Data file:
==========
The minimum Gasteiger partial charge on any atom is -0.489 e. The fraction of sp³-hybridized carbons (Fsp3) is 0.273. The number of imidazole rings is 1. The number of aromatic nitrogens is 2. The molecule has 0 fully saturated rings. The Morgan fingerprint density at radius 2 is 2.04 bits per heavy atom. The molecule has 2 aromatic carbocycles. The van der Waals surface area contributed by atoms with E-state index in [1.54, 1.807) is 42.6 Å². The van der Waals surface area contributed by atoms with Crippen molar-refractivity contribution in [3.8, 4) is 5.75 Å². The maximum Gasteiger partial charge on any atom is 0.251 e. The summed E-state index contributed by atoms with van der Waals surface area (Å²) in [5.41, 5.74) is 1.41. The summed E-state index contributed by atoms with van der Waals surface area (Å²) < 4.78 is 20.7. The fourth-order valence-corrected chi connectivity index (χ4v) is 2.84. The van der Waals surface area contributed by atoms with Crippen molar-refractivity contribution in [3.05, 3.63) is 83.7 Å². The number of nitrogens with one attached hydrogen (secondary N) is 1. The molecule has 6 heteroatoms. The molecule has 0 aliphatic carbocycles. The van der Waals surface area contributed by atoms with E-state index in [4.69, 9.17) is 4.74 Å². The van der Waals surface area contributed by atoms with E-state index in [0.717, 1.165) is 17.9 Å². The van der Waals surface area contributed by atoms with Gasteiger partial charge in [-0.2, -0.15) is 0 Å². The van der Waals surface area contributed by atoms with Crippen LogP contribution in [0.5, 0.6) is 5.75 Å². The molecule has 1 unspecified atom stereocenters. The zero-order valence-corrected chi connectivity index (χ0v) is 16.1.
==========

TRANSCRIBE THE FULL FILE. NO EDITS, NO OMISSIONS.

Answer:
The minimum Gasteiger partial charge on any atom is -0.489 e. The fraction of sp³-hybridized carbons (Fsp3) is 0.273. The number of imidazole rings is 1. The number of aromatic nitrogens is 2. The molecule has 0 fully saturated rings. The Morgan fingerprint density at radius 2 is 2.04 bits per heavy atom. The molecule has 2 aromatic carbocycles. The van der Waals surface area contributed by atoms with E-state index in [1.54, 1.807) is 42.6 Å². The van der Waals surface area contributed by atoms with Crippen molar-refractivity contribution in [3.8, 4) is 5.75 Å². The maximum Gasteiger partial charge on any atom is 0.251 e. The summed E-state index contributed by atoms with van der Waals surface area (Å²) in [5.41, 5.74) is 1.41. The summed E-state index contributed by atoms with van der Waals surface area (Å²) < 4.78 is 20.7. The fourth-order valence-corrected chi connectivity index (χ4v) is 2.84. The van der Waals surface area contributed by atoms with Crippen molar-refractivity contribution in [3.05, 3.63) is 83.7 Å². The number of nitrogens with one attached hydrogen (secondary N) is 1. The molecule has 6 heteroatoms. The molecule has 0 aliphatic carbocycles. The van der Waals surface area contributed by atoms with E-state index in [4.69, 9.17) is 4.74 Å². The van der Waals surface area contributed by atoms with E-state index in [0.717, 1.165) is 17.9 Å². The van der Waals surface area contributed by atoms with Gasteiger partial charge in [-0.2, -0.15) is 0 Å². The van der Waals surface area contributed by atoms with Crippen LogP contribution in [0.5, 0.6) is 5.75 Å². The molecule has 1 unspecified atom stereocenters. The zero-order valence-corrected chi connectivity index (χ0v) is 16.1.